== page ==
Author's Note: I don't own Prototype (no, really?) Also, I may as well mention this in advance. I've made a few canon screws; for the purpose of this story, Captain Cross is alive, and the Supreme Hunter was masquerading as a random mook on the Reagan rather than said Captain.

Some things in life never changed.

It could always be said that the sun would rise in the east and set in the west, that you could never please everyone, and you would always have at least one annoying coworker. And people in Manhattan would always go about their lives, running to and from their jobs in droves, grumbling about taxes and slamming their car horns at the traffic that never managed to flow faster than corn syrup. Some things never changed, even when everything else in life did a complete one-eighty and overturned everything you ever knew.

The crisis that had wracked New York wasn't at its peak, but neither was it over, by any stretch of the word. A project enshrouded in secrecy had gone horribly awry through a mix of renegade members and poor security, and as a result, the residents of Manhattan had one day been brutally introduced to hell. A virus known as Redlight had spread through the city like wildfire, twisting people into mindless monsters in a matter of days. Residents and vacationers alike were trapped in the resulting quarantine, and were forced to huddle helplessly in the city as the situation deteriorated, going from waves of shambling archetypal zombies to brutish, hulking beasts with gaping jaws and empty sockets, and giant, skinless tentacles that forced their way from under the streets, shrieking weirdly human cries as they hurled around cars as if they were tennis balls. At the worst point of the Infection, about two weeks in, nearly ninety percent of Manhattan's population had succumbed to the virus.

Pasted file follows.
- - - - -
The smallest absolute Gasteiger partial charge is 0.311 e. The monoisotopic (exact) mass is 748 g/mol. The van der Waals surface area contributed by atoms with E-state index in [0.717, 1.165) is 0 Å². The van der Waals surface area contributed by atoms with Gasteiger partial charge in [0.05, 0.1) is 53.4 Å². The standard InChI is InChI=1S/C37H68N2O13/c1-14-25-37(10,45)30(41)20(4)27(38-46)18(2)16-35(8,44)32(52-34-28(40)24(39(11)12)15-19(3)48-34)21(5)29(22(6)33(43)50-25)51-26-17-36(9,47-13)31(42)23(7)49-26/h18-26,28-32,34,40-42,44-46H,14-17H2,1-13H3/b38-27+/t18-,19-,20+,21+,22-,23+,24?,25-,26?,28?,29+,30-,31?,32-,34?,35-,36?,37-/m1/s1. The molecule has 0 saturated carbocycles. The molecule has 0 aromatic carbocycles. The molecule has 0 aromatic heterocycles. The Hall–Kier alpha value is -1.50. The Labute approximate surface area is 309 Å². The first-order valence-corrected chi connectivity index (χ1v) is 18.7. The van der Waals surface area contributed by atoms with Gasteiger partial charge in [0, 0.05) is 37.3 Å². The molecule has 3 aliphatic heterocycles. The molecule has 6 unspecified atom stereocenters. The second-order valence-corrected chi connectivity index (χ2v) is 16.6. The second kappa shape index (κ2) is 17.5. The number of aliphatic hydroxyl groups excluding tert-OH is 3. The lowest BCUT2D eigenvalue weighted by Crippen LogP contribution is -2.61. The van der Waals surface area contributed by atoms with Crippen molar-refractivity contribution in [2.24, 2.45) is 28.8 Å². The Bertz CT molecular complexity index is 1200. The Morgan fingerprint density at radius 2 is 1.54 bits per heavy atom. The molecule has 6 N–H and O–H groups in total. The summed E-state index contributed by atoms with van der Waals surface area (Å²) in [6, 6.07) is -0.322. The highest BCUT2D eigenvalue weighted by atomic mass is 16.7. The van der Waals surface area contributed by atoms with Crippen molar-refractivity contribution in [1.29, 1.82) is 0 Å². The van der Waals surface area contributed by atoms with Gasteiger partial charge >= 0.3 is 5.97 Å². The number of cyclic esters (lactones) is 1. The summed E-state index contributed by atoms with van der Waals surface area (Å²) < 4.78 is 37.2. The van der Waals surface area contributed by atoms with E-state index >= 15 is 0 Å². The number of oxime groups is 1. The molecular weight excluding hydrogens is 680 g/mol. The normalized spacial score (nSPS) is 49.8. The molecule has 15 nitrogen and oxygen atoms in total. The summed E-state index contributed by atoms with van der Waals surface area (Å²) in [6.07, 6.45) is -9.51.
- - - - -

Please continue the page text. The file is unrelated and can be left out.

And then? Something had happened, but the details around that something were highly sketchy. Regardless, it was the stroke of luck everyone had been praying for – at its farthest encroach into the city, Redlight suddenly stopped its advance, falling into disorganized chaos amongst itself. Mere hours after the Infected had begun to scatter, an unexplained nuclear weapon had gone off in the Atlantic, only a few miles away. Panic had run higher than ever before – nearly everyone was certain that in the midst of both nuclear and biological terrorism, they were all about to die.

But they didn't. After that… nothing changed, and everything changed. The monsters were still there, and the virus still flared up in certain parts of the city, refusing to be entirely eradicated, but it did not spread as uncontrollably as before. The Marines and more shady special ops agents were slowly working away at the Infection wherever it was found, and life was beginning to pick itself up again in the battered city.

Things weren't normal, not by a long shot. Many neighborhoods were in ruins, and others still crawled with the virus. Overall, the north end of Manhattan was more sparsely populated than the rest, and was generally less desirable to live in – the main military base on the island was on the southern tip, and in a city where the zombie apocalypse had become reality and was far from totally stamped out, people wanted to have a sense of security, even if that meant foul-mouthed and trigger-happy soldiers marching through the streets at all hours.

As such, many of the homes in Harlem had been abandoned, either by untimely death or simply fleeing to a safer area. But for the residents of number 604 in Liberty Terrace, the location was just fine.